|AYCKBOURN'S COMMUNICATING DOORS|
REVIEW by Willard Manus
Alan Ayckbourn is
one of the most prolific playwrights in the history of the theater. COMMUNICATING
DOORS, now playing at the Odyssey Theatre, is his sixty-first play--and
it shows. A contrived, Twilight Zone black comedy about people in a hotel
room who walk through a door and find themselves transported back and
forth in time, the play has nothing fresh or worthy to say, and is little
more than a theatrical exercise, a triumph of technique over content.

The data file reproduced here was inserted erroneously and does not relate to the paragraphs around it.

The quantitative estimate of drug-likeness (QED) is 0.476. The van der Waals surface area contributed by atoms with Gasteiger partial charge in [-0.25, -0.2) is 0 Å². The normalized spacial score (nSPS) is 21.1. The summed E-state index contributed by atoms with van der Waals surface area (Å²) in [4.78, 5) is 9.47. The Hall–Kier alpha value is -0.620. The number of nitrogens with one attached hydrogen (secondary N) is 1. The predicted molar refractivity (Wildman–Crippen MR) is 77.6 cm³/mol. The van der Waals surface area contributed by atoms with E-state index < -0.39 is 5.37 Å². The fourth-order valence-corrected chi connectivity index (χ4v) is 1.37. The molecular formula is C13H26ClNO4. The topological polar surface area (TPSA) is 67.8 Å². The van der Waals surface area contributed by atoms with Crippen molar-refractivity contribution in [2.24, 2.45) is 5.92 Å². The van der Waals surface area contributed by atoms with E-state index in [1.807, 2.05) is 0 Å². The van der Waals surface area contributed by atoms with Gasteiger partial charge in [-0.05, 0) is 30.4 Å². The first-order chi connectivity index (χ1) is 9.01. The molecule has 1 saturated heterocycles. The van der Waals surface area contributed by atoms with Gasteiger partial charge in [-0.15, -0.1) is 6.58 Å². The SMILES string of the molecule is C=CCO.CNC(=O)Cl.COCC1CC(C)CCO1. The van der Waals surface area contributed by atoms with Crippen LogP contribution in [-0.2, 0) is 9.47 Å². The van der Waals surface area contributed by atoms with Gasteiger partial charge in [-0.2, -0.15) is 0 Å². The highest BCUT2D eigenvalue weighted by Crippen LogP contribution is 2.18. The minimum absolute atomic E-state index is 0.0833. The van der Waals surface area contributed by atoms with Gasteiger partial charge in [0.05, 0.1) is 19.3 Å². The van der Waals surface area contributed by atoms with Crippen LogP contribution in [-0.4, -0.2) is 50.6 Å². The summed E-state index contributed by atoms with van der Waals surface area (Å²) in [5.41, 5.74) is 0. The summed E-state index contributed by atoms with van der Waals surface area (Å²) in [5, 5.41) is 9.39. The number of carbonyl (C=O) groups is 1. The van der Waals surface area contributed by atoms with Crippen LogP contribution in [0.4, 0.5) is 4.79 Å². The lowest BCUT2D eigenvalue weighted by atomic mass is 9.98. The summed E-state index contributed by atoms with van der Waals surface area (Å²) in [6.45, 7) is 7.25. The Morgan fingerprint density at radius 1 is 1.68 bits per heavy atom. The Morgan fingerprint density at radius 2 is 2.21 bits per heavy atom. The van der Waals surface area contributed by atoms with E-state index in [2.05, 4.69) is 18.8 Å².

Wordy, too long at 2 1/2 hours, and directed at a screechy, one-note pace
by Barry Philips, COMMUNICATING DOORS mixes murder, kinky sex, marriage
and time-travel in uneasy, less-than-credible fashion. The 6-person cast--Amy
Chaffee, Ron Bottina, Michael Carr, Lisa Pelikan, Alan Brooks and Rachel
Lyeria--work their tails off trying to make this dud play come to life,
but it just doesn't happen.